Saturday, November 23, 2013

Positively speaking (Sunday brunch: November 24, 2013)

It happens a lot in a hockey game: a winger gaining the puck along the boards and skating over the blue line with the defense in pursuit.  If you’re the ref, you’re watching the play closely, maybe thinking: “don’t hook, don’t hook, keep skating, don’t hook” because the natural inclination of the players is to try and go for the puck as soon as they think it’s in reach.  Then that leaves us officials with a marginal call one way or the other: was it a clean play for the puck or was it hooking or holding?

This time, the defender tipped the puck off the winger’s stick and down into the corner, giving her teammates time to get back into position while the two chased the puck.  Smart hockey. 

After the game, I spotted the player and said: “you’re number 15?”  She nodded.  I continued: “the play where you were chasing the puck carrier and tipped the puck down into the corner?  Good idea.”  I added that I had been a defenseman in my playing days and one of the most satisfying parts of the game was learning tricks like that.  It’s best to play defense with your skates and your brain first. 

And in that same vein, I’ve learned that it’s best to officiate with positive reinforcement first rather than starting from a hostile or antagonistic position with the players.  You don’t want to be like NFL umpire Roy Ellison, who’s been given a week off after he lost his temper and cursed at Washington lineman Trent Williams.  Even though Williams (who himself is black) reportedly directed a racial slur at Ellison, Ellison’s actions reflected poorly on the league and on our profession.  

On the field or online, it’s always best to conduct yourself as though you’re miked up and other people will hear everything you say.

Puzzle-wise, it's definitely a weekend for variety.  The New York Times puzzle (behind the paywall) is a diagramless by Paula Gamache.  Look for the solution here Sunday afternoon.

This week’s puzzle from Nathan Curtis is a cool new hexagonal Pathfinder.  Give it a try and share your thoughts on it with Nathan.

The Wall Street Journal has a Patrick Berry Rows Garden for us this weekend.  If you’re having trouble with it, I have the enumerations for you in an earlier post.  If you’re stuck on the last dark bloom, just trust the force, Luke.  One thing I noticed about this puzzle was that the row answers were all about the same length, so there wasn’t much interlock between the left and right halves of the puzzle, making it harder.  If you you have a couple of longer (13-14 letter) answers in consecutive rows, then the one you get can help you with the intersecting blooms, which in turn help with the long answer in the next row.  But nearly all these were 10s and 11s.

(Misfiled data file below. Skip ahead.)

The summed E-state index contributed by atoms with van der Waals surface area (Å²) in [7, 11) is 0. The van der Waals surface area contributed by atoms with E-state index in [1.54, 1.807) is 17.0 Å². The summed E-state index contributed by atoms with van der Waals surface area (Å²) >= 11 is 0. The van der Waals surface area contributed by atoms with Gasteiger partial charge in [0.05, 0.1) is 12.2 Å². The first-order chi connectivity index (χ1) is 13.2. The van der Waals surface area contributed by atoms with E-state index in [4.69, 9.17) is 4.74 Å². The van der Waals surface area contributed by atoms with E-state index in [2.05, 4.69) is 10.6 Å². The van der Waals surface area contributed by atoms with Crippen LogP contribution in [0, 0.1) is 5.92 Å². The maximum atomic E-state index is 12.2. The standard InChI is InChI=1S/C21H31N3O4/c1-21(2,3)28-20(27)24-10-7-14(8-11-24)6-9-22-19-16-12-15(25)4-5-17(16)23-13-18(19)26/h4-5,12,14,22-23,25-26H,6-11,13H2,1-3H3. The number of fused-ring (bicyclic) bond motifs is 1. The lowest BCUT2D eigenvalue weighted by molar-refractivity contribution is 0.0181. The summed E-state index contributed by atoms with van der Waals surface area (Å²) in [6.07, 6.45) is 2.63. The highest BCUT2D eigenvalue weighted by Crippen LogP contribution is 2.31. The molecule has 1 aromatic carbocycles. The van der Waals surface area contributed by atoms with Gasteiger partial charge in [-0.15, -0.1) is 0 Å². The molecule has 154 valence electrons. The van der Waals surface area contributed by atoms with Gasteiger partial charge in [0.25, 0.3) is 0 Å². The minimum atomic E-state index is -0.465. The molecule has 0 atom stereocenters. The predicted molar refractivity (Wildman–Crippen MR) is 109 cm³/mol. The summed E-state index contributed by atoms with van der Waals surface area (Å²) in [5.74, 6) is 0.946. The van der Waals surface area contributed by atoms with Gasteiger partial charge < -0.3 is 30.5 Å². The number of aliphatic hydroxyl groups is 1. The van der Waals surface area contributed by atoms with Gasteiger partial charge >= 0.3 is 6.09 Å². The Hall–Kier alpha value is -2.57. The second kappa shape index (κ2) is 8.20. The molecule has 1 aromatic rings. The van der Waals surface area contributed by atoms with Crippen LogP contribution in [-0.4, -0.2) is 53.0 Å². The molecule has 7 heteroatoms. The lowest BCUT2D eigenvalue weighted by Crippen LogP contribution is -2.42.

Don’t expect a Thanksgiving theme in this weekend’s National Post puzzle by Hex.  The NP is a Canadian paper, and Falcon and our other neighbors to the north celebrated Thanksgiving a month ago.  I found part of it easy and part hard.

If you want a suitably themed cryptic to solve while the turkey is in the oven, try this 2008 puzzle by Ucaoimhu.

LizR’s promised Doctor Who extravaganza isn’t up yet.   I’ll keep an eye out.  If you’re a fan of the show, this might be your perfect introduction to Brit cryptics, since you’ll get more answers from definitions and intersecting letters.  When you get them, you can then try to sort out the wordplay.

Finally, when you’re ready to put down your pencil, enjoy this article about constructing in the old days.

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